There is a road heading west which will take me to Wantage that I vaguely remember from a map as being south of Oxford so off I go heading north again. Outside of Farnborough, I ask a lady leading a beautiful horse the way to Oxford. “Go up to Farnborough, at the top of the hill, then down into Wantage.” Up and up and up I go when she said up she meant up. Up here is not necessarily really high, but it does mean steep as in 12 to 18-degree inclines. I finally reach Farnborough and follow the sign to Wantage. Now when she said down she meant down, I'm doing 28 to 38 kilometers an hour coming down this hill. Wahoo!!! Not necessary a safe speed on a loaded bike. Upon reaching Wantage, I see a sign telling me that Oxford is only 17 kilometers away. Checking looking at my odometer I find I’ve already ridden 30 kilometers. I’m told to take the A338, which I’m on, straight into Oxford, but stay off the A420.
I do ride on the A420, well walk as close to the side as I can get because it is much shorter the using the A338. It is now 3 pm, and a sign shows me that I’m 4 kilometers from Oxford. Finally riding into Oxford 10 hours and 50 kilometers later at an average speed of 8 Kilometer per hour leaves me exhausted. I know where I am and recognize that the street I'm on will take me right to YHA where I'll stay. My butt is just a bit sore, and I have no reserves left for dilly-dallying around looking for a campground that I might be able to remember from two years ago.
Dinner will be at a restaurant called The Jam, which I hope was still in business from my last visit. They offer tasty meals, low prices, and allow you to use their free WiFi as long as you wish. I Skype Mark and chat for a while talking about the twists and turns in everyday life. I attempt to reach my daughter but have no luck, so send her and my son an email. Then check Facebook, answer some emails, then create a map of my travels for my blog. My body is slowly regaining its energy, and I’ve been wondering why I push myself to make such long, arduous ride. There will be no answer tonight unless some message comes to me in my dreams.
Sunday, May 31, 2009
Today is a day of rest, no bike riding, nothing more strenuous then putting some food in my mouth. To that end, I buy a ticket on a city tour bus riding it enough times to be able to repeat the tour speech by heart. I did get off once to take a nap, then back on for a couple of more rides. The bus was a Double Decker, so I ride in the upper deck taking in the sights whiles listening to the guides point out things of interest. There is a cool breeze, warm sun, blue skies with puffs of white cloud floating by makes for a very lazy day. I do not quite understand why most of the cars have the windows closed to such a beautiful day. Yet the bikers abound pedaling briskly along seemingly oblivious to the cars and buses within inches of them. There are pole boat, and canoes on the river Thames, along with sunbathers on the green grassy slopes. The outdoor cafe tables are all full of people chatting, laughing, eating, and drinking in no rush to be anywhere.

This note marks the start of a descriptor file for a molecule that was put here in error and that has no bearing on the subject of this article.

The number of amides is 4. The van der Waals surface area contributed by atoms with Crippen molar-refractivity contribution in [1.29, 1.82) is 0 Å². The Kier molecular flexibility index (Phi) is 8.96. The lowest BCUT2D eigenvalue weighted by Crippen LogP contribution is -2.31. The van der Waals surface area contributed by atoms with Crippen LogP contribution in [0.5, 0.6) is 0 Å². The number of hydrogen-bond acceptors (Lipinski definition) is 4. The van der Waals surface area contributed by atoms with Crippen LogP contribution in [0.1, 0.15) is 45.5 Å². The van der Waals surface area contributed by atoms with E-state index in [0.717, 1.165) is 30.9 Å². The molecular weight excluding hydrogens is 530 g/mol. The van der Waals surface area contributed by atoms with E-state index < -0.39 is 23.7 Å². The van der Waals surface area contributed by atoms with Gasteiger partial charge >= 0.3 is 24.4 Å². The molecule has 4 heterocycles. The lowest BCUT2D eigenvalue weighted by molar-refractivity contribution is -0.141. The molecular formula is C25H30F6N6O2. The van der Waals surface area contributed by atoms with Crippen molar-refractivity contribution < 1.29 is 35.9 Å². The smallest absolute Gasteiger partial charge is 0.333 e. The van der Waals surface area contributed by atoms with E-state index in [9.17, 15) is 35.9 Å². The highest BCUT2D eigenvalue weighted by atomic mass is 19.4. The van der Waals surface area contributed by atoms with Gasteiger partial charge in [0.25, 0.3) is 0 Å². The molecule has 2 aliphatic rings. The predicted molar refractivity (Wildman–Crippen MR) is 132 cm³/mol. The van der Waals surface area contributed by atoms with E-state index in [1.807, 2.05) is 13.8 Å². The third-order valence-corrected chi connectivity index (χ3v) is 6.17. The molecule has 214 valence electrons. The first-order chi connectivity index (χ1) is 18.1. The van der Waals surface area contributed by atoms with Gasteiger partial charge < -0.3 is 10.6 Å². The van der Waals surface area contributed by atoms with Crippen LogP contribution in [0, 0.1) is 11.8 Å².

Dinner is at The Jam again for yet another fresh lamb burger and some incredible crispy fries. Online again to answer emails, one of which is from Roy, who I met on the train last Sunday. He has tracked down my grandfather’s and grandmother’s birth records along with several other relatives. It looks as if he has gotten the date my grandfather died spot on but is off on my grandmothers. I’ll write to him tomorrow to see if he can dig up some more, how very nice of him to do this for a stranger. After dinner, I check in at the rail station to see about a ticket to my next destination, which will be Delamere.
At the Y, while doing laundry, I chat with Hanna, who works the front desk. She is from the Czech Republic working in the UK. We have a friendly chat about traveling and then needs to tell me she is well balance after I tell her I teach Psychology. Before turning in, I chat with a gentleman in the same dorm room as me. He is here from Buffalo NY and thinking of moving to the west coast. I’ve not decided if I’ll move on tomorrow so I’ll sleep on it.